# Which line need to consider when try to separate two class given a feature set in SVM

Suppose I have a toy dataset like following

Age   height    label
20    5         young
40    6         old
10    4         young
50    6         old
45    7         old


Depending on the toy dataset I tried to draw a graph The dataset is a linearly separable dataset. Therefore, the purple, red, and yellow lines all are able to differentiate the two classes. I am thinking about the support vector machine concept. If there are two features support vector machine draw a line to separate two classes. I went through various videos and tutorials. Everyone try to busy explain if there is a line how could I determine that the points are in the positive side or in the negative sides. They also use the equation $$W^TX$$ to determine which side the point should be. However, some videos draw the separation line through origin of the coordinate, some draw lines just below of above the origin.

I would like to know which line I need to consider as the separator of two classes.

One idea:

I draw a line randomly. If the line pass through the origin the equation of the line will be y=mx+c, where say, c =0, m=-1. Afterward, we take each point and find out which side it lies depending on $$W^TX$$ Based on the above idea if I draw a line pass through the origin(pink line), all points lie on one side of the line. So, how could I classify the data into two classes?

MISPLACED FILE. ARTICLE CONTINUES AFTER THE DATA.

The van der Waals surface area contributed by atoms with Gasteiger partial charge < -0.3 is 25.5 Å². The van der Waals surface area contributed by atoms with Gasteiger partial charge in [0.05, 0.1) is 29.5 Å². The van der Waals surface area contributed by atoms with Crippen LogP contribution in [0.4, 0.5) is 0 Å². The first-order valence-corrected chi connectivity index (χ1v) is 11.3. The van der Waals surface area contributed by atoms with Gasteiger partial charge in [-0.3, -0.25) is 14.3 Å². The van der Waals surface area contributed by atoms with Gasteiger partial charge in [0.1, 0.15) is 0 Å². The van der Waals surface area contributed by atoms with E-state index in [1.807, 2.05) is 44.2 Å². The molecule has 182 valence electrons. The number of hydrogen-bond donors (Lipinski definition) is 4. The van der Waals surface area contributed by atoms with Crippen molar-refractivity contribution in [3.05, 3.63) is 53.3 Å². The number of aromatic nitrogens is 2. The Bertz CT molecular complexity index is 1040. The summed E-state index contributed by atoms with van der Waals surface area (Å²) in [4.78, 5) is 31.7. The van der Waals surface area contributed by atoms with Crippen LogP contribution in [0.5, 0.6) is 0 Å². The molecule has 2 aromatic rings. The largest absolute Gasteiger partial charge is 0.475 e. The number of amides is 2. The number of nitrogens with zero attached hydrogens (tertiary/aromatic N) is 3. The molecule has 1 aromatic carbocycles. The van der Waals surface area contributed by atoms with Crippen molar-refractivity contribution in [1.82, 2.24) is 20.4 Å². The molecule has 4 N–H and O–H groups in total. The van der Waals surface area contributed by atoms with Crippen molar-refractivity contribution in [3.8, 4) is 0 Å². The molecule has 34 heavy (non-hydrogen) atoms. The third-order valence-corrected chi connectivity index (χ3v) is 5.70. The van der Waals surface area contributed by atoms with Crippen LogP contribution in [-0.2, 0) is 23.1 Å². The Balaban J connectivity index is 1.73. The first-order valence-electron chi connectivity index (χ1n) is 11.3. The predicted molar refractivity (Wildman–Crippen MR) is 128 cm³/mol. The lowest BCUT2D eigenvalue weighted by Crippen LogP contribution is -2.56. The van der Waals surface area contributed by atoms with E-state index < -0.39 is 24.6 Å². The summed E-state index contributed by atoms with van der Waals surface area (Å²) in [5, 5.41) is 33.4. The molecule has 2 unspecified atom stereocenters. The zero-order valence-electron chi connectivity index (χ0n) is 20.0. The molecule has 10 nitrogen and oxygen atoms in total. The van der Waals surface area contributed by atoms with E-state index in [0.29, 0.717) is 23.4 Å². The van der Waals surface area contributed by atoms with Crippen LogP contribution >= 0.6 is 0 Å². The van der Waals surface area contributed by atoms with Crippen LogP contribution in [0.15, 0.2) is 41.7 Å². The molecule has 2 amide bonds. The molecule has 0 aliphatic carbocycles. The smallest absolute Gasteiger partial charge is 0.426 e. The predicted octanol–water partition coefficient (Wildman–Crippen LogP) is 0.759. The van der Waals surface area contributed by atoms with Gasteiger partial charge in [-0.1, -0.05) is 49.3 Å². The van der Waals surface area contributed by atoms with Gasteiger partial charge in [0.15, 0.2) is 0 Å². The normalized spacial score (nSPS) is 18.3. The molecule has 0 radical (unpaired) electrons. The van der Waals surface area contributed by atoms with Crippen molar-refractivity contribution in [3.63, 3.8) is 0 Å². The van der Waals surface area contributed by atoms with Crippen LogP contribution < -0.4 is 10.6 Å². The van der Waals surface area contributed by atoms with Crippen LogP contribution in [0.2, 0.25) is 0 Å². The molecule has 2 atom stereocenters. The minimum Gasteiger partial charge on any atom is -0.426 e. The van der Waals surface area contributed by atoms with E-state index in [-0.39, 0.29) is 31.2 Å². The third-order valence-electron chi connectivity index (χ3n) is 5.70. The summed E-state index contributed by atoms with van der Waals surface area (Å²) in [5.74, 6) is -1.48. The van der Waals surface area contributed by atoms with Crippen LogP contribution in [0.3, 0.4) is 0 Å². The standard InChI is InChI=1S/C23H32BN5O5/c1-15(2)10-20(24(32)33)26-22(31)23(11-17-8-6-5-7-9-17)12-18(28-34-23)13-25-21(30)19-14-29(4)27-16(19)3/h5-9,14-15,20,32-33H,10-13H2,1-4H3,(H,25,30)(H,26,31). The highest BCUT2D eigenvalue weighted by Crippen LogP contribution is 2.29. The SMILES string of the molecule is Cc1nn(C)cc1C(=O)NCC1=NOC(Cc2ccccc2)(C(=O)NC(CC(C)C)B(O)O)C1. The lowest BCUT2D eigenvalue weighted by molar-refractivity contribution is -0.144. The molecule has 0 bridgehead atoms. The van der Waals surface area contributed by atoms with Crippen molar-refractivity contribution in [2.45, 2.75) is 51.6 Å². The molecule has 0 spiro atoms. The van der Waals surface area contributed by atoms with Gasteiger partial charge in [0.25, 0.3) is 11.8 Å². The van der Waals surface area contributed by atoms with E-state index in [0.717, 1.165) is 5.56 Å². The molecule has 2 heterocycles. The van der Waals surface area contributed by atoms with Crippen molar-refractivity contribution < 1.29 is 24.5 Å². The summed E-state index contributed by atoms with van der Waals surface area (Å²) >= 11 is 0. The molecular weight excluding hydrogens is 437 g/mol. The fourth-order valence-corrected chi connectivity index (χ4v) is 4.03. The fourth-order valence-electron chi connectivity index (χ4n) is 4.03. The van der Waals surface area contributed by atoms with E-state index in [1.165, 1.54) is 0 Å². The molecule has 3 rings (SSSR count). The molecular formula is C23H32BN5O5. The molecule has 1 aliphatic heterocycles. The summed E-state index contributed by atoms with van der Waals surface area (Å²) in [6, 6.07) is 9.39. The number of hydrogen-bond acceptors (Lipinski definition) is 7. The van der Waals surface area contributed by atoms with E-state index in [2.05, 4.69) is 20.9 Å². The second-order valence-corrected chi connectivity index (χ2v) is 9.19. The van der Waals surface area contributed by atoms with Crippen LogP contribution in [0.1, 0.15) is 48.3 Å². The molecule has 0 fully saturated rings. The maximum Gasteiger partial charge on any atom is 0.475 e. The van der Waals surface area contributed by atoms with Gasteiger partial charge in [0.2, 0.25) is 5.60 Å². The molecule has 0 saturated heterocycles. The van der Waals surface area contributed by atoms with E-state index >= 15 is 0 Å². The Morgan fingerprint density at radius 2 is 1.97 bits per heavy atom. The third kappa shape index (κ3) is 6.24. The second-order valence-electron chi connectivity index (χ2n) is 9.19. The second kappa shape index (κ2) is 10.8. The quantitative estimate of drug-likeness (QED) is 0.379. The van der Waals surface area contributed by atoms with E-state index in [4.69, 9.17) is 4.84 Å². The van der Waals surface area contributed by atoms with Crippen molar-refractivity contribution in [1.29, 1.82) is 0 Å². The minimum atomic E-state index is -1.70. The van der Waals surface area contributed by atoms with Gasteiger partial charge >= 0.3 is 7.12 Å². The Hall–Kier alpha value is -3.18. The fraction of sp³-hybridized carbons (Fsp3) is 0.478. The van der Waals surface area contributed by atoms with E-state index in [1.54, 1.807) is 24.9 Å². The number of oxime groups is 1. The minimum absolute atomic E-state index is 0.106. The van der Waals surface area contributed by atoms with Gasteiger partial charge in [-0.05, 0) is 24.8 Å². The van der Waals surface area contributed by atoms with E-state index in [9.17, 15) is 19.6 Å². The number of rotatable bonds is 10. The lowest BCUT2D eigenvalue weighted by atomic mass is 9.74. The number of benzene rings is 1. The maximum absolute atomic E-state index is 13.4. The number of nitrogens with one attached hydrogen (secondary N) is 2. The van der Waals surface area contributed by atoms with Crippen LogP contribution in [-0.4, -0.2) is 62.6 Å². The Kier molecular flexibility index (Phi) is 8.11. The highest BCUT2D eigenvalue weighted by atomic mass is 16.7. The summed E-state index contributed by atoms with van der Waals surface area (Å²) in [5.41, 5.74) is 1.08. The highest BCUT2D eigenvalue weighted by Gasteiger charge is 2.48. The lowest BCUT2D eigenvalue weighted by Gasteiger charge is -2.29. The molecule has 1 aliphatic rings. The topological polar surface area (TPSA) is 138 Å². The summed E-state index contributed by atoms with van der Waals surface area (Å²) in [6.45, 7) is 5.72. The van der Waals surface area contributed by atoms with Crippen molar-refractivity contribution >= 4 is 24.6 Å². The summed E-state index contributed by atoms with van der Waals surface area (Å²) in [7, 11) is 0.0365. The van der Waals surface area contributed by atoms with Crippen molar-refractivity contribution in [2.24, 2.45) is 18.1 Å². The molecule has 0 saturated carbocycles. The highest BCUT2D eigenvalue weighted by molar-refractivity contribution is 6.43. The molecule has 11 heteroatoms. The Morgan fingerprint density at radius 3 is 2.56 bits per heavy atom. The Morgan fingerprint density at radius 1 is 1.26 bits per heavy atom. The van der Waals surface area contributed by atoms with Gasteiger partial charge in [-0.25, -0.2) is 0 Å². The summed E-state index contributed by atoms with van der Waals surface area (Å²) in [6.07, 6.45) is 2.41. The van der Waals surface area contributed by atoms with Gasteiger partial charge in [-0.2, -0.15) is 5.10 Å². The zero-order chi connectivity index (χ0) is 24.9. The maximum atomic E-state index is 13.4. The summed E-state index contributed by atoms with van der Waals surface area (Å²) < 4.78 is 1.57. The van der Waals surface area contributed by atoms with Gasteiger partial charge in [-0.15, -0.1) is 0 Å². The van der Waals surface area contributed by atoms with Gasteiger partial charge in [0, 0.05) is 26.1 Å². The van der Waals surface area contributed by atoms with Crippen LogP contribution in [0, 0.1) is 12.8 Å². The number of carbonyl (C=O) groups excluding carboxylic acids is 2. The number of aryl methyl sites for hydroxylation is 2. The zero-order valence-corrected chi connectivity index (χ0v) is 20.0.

Thank you.

• I am not 100% sure I understand what you are asking for, but if you want to plot your model, this is a way to do it in python: scikit-learn.org/stable/auto_examples/svm/… Oct 8, 2022 at 1:55
• My question is which line I need to consider when try to separate two class? Oct 8, 2022 at 1:57

Your pink line clearly does not work because it does not separate two classes. You need a line that goes between the classes such as your other three lines.

I will draw similar lines here. Even though each of these lines separates the classes these lines are not good because they are too close to the data points. They work for the training data but if you add new data, the lines may classify them incorrectly. So, we need a line that is farther from the data.

Let's draw a margin between each line and the closest data. The larger the margin, the better the line. SVM finds the line with the largest margin. Here, the margin is shown by the dashed lines. The data points through which it goes, are called support vectors.